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Please cite the paper as:
“Umit Senesen Gulay Gunluk-Senesen Zeynep Yilmaz, (2013), JOBLESS GROWTH WITH IMPORTED INPUTS:THE TURKISH CASE IN THE NEOLIBERAL ERA, World Economics Association (WEA) Conferences, No. 4 2013, Neoliberalism in Turkey: A Balance Sheet of Three Decades, 28th October to 16th December 2013”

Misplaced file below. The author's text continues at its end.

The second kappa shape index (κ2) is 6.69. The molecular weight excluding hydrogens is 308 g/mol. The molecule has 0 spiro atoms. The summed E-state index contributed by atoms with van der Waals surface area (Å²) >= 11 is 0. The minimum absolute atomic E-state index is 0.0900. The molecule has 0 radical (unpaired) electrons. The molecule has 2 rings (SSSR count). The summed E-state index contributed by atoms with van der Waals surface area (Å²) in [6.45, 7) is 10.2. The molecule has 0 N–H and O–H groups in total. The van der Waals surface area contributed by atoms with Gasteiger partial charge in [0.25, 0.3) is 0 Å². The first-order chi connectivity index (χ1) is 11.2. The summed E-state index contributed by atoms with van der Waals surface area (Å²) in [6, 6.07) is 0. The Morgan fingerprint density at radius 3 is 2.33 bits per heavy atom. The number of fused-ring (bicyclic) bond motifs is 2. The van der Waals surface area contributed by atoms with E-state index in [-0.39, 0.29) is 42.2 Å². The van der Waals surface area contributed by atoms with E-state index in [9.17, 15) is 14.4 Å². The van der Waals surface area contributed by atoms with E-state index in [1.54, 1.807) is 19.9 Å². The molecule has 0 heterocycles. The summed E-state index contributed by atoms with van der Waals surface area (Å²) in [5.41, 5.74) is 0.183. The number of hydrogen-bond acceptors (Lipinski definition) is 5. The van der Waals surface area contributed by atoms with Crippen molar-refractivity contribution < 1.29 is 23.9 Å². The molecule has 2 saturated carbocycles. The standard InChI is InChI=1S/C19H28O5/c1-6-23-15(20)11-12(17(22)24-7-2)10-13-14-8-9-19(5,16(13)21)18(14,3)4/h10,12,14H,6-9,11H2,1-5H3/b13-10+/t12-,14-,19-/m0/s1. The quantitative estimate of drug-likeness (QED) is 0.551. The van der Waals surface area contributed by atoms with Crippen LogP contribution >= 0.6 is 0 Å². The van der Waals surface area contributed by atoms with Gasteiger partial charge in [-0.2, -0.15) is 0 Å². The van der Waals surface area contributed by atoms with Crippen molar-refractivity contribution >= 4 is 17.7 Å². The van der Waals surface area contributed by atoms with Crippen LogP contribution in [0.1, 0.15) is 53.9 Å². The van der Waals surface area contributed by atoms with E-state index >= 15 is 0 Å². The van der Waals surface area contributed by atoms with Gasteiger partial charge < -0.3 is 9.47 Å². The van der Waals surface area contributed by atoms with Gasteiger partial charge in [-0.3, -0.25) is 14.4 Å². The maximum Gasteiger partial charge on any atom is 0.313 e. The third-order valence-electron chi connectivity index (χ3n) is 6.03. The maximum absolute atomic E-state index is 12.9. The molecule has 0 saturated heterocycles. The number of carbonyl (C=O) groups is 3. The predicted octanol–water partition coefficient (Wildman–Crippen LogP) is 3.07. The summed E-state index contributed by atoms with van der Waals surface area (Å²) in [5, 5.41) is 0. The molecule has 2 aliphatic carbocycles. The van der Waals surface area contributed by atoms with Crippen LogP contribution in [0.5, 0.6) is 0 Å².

The Turkish economy in the 2000’s is characterized by positive growth rates and persistent high rates of unemployment.  This paper attempts to gain insight into the concurrence of these two phenomena in the neoliberal era by taking the role of intermediate imports into account, an aspect which received relatively less attention in the jobless growth literature. Considering the upward trend of intermediate input penetration in the Turkish production sectors, we hypothesize that the same GDP growth rates are feasible with less employment generation.   Several hypothetical scenarios (e.g. substitution of 1 %, 5 % of domestic intermediate input use of all the sectors, of major exporting sectors, of highly import dependent sectors, etc.) are calibrated with the input-output data of TURKSTAT  for 2002 and estimated employment data for 31 sectors to see the extent of (possibly negative) effects on employment. The methodology provides decomposition of employment generation of policy sectors with respect to origin sectors along with decomposition of import dependency (of destination sectors).  Preliminary findings show that the shift from domestic intermediate goods to imported ones in food products, wood products, tobacco, wearing apparel, textiles and agriculture generate the highest job losses in the economy. These industries have sizeable negative effects on employment in agriculture, textiles, leather products, wood products, utilities and metals.  Hence growth performance in the neoliberal era in Turkey was not matched with employment creation the sectoral breakdown of which is identified in this paper.